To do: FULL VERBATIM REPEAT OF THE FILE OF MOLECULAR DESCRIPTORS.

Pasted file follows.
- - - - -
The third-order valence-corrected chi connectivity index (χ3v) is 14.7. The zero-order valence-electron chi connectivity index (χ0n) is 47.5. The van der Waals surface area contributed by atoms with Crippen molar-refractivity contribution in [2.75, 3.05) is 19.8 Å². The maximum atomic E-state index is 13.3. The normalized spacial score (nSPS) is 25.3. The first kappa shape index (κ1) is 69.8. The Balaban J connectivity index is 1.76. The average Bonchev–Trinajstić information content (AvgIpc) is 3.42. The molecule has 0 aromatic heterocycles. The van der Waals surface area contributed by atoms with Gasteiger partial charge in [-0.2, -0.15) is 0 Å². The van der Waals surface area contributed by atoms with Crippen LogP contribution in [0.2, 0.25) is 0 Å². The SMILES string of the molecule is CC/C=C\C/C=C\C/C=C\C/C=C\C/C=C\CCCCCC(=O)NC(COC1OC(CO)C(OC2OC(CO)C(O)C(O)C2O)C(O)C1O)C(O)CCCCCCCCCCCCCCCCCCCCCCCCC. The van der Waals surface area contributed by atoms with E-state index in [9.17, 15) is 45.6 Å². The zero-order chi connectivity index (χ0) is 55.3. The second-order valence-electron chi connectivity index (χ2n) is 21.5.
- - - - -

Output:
The third-order valence-corrected chi connectivity index (χ3v) is 14.7. The zero-order valence-electron chi connectivity index (χ0n) is 47.5. The van der Waals surface area contributed by atoms with Crippen molar-refractivity contribution in [2.75, 3.05) is 19.8 Å². The maximum atomic E-state index is 13.3. The normalized spacial score (nSPS) is 25.3. The first kappa shape index (κ1) is 69.8. The Balaban J connectivity index is 1.76. The average Bonchev–Trinajstić information content (AvgIpc) is 3.42. The molecule has 0 aromatic heterocycles. The van der Waals surface area contributed by atoms with Gasteiger partial charge in [-0.2, -0.15) is 0 Å². The van der Waals surface area contributed by atoms with Crippen LogP contribution in [0.2, 0.25) is 0 Å². The SMILES string of the molecule is CC/C=C\C/C=C\C/C=C\C/C=C\C/C=C\CCCCCC(=O)NC(COC1OC(CO)C(OC2OC(CO)C(O)C(O)C2O)C(O)C1O)C(O)CCCCCCCCCCCCCCCCCCCCCCCCC. The van der Waals surface area contributed by atoms with E-state index in [9.17, 15) is 45.6 Å². The zero-order chi connectivity index (χ0) is 55.3. The second-order valence-electron chi connectivity index (χ2n) is 21.5.